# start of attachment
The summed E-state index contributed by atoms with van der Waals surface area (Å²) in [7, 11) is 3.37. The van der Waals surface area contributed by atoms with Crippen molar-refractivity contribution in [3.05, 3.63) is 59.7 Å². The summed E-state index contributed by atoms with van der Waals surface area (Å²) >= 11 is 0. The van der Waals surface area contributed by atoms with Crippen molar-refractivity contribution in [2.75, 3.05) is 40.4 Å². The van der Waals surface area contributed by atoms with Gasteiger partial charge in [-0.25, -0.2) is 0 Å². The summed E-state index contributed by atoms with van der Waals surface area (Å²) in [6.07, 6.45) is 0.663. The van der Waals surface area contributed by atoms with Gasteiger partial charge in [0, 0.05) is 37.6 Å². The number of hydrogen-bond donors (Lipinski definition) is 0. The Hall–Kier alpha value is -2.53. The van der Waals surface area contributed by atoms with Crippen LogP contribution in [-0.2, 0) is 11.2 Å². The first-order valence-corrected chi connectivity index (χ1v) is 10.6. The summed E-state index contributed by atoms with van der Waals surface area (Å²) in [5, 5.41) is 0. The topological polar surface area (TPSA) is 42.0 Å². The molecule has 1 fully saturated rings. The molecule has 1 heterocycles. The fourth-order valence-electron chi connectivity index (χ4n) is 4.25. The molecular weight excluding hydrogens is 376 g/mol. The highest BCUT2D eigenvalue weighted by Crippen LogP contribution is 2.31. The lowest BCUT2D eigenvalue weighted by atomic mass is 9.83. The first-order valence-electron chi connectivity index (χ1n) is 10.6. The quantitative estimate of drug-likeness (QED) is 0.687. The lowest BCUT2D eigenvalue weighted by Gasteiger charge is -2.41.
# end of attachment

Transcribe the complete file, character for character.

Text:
The summed E-state index contributed by atoms with van der Waals surface area (Å²) in [7, 11) is 3.37. The van der Waals surface area contributed by atoms with Crippen molar-refractivity contribution in [3.05, 3.63) is 59.7 Å². The summed E-state index contributed by atoms with van der Waals surface area (Å²) >= 11 is 0. The van der Waals surface area contributed by atoms with Crippen molar-refractivity contribution in [2.75, 3.05) is 40.4 Å². The van der Waals surface area contributed by atoms with Gasteiger partial charge in [-0.25, -0.2) is 0 Å². The summed E-state index contributed by atoms with van der Waals surface area (Å²) in [6.07, 6.45) is 0.663. The van der Waals surface area contributed by atoms with Gasteiger partial charge in [0, 0.05) is 37.6 Å². The number of hydrogen-bond donors (Lipinski definition) is 0. The Hall–Kier alpha value is -2.53. The van der Waals surface area contributed by atoms with Crippen LogP contribution in [-0.2, 0) is 11.2 Å². The first-order valence-corrected chi connectivity index (χ1v) is 10.6. The summed E-state index contributed by atoms with van der Waals surface area (Å²) in [5, 5.41) is 0. The topological polar surface area (TPSA) is 42.0 Å². The molecule has 1 fully saturated rings. The molecule has 1 heterocycles. The fourth-order valence-electron chi connectivity index (χ4n) is 4.25. The molecular weight excluding hydrogens is 376 g/mol. The highest BCUT2D eigenvalue weighted by Crippen LogP contribution is 2.31. The lowest BCUT2D eigenvalue weighted by atomic mass is 9.83. The first-order valence-electron chi connectivity index (χ1n) is 10.6. The quantitative estimate of drug-likeness (QED) is 0.687. The lowest BCUT2D eigenvalue weighted by Gasteiger charge is -2.41.